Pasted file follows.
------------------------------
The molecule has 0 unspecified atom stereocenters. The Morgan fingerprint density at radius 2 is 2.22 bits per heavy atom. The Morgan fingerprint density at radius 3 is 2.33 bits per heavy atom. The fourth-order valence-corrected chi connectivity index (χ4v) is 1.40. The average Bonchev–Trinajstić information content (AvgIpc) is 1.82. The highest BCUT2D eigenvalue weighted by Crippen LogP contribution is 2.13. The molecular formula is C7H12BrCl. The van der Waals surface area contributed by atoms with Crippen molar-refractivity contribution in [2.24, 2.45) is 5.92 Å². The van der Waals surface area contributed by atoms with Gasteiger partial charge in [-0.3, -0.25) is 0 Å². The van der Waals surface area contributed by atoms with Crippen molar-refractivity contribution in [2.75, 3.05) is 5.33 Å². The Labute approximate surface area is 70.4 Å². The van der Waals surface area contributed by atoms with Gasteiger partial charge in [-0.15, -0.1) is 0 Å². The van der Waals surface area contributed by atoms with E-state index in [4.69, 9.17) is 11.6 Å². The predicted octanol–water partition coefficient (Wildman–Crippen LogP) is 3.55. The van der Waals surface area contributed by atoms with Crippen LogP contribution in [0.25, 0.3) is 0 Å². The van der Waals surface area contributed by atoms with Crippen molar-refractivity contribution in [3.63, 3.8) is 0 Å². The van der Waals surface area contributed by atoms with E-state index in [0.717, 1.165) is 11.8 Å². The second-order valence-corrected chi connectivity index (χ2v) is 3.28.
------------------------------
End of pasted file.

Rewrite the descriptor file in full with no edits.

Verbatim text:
The molecule has 0 unspecified atom stereocenters. The Morgan fingerprint density at radius 2 is 2.22 bits per heavy atom. The Morgan fingerprint density at radius 3 is 2.33 bits per heavy atom. The fourth-order valence-corrected chi connectivity index (χ4v) is 1.40. The average Bonchev–Trinajstić information content (AvgIpc) is 1.82. The highest BCUT2D eigenvalue weighted by Crippen LogP contribution is 2.13. The molecular formula is C7H12BrCl. The van der Waals surface area contributed by atoms with Crippen molar-refractivity contribution in [2.24, 2.45) is 5.92 Å². The van der Waals surface area contributed by atoms with Gasteiger partial charge in [-0.3, -0.25) is 0 Å². The van der Waals surface area contributed by atoms with Crippen molar-refractivity contribution in [2.75, 3.05) is 5.33 Å². The Labute approximate surface area is 70.4 Å². The van der Waals surface area contributed by atoms with Gasteiger partial charge in [-0.15, -0.1) is 0 Å². The van der Waals surface area contributed by atoms with E-state index in [4.69, 9.17) is 11.6 Å². The predicted octanol–water partition coefficient (Wildman–Crippen LogP) is 3.55. The van der Waals surface area contributed by atoms with Crippen LogP contribution in [0.25, 0.3) is 0 Å². The van der Waals surface area contributed by atoms with Crippen molar-refractivity contribution in [3.63, 3.8) is 0 Å². The van der Waals surface area contributed by atoms with E-state index in [0.717, 1.165) is 11.8 Å². The second-order valence-corrected chi connectivity index (χ2v) is 3.28.